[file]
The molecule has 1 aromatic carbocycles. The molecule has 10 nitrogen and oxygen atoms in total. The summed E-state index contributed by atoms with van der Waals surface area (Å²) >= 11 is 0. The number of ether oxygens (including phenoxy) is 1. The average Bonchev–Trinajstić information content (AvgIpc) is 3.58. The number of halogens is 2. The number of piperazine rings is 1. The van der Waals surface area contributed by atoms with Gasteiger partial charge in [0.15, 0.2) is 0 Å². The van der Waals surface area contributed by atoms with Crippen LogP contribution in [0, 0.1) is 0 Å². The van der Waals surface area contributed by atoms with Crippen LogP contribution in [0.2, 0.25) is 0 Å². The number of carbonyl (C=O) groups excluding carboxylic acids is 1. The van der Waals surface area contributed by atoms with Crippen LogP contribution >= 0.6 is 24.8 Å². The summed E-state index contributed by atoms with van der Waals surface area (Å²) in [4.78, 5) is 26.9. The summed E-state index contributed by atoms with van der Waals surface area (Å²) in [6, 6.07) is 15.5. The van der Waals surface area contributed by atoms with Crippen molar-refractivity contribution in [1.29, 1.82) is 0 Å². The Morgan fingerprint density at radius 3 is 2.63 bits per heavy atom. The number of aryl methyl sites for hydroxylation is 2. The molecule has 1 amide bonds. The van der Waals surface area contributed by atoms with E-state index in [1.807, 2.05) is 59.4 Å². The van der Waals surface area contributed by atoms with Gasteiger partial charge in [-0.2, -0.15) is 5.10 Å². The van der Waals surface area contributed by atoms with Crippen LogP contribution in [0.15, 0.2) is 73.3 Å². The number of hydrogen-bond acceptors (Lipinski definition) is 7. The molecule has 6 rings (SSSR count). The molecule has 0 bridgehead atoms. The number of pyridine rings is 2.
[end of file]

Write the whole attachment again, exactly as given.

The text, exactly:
The molecule has 1 aromatic carbocycles. The molecule has 10 nitrogen and oxygen atoms in total. The summed E-state index contributed by atoms with van der Waals surface area (Å²) >= 11 is 0. The number of ether oxygens (including phenoxy) is 1. The average Bonchev–Trinajstić information content (AvgIpc) is 3.58. The number of halogens is 2. The number of piperazine rings is 1. The van der Waals surface area contributed by atoms with Gasteiger partial charge in [0.15, 0.2) is 0 Å². The van der Waals surface area contributed by atoms with Crippen LogP contribution in [0, 0.1) is 0 Å². The van der Waals surface area contributed by atoms with Crippen LogP contribution in [0.2, 0.25) is 0 Å². The number of carbonyl (C=O) groups excluding carboxylic acids is 1. The van der Waals surface area contributed by atoms with Crippen LogP contribution >= 0.6 is 24.8 Å². The summed E-state index contributed by atoms with van der Waals surface area (Å²) in [4.78, 5) is 26.9. The summed E-state index contributed by atoms with van der Waals surface area (Å²) in [6, 6.07) is 15.5. The van der Waals surface area contributed by atoms with Crippen molar-refractivity contribution in [1.29, 1.82) is 0 Å². The Morgan fingerprint density at radius 3 is 2.63 bits per heavy atom. The number of aryl methyl sites for hydroxylation is 2. The molecule has 1 amide bonds. The van der Waals surface area contributed by atoms with E-state index in [1.807, 2.05) is 59.4 Å². The van der Waals surface area contributed by atoms with Gasteiger partial charge in [-0.2, -0.15) is 5.10 Å². The van der Waals surface area contributed by atoms with Crippen LogP contribution in [0.15, 0.2) is 73.3 Å². The number of hydrogen-bond acceptors (Lipinski definition) is 7. The molecule has 6 rings (SSSR count). The molecule has 0 bridgehead atoms. The number of pyridine rings is 2.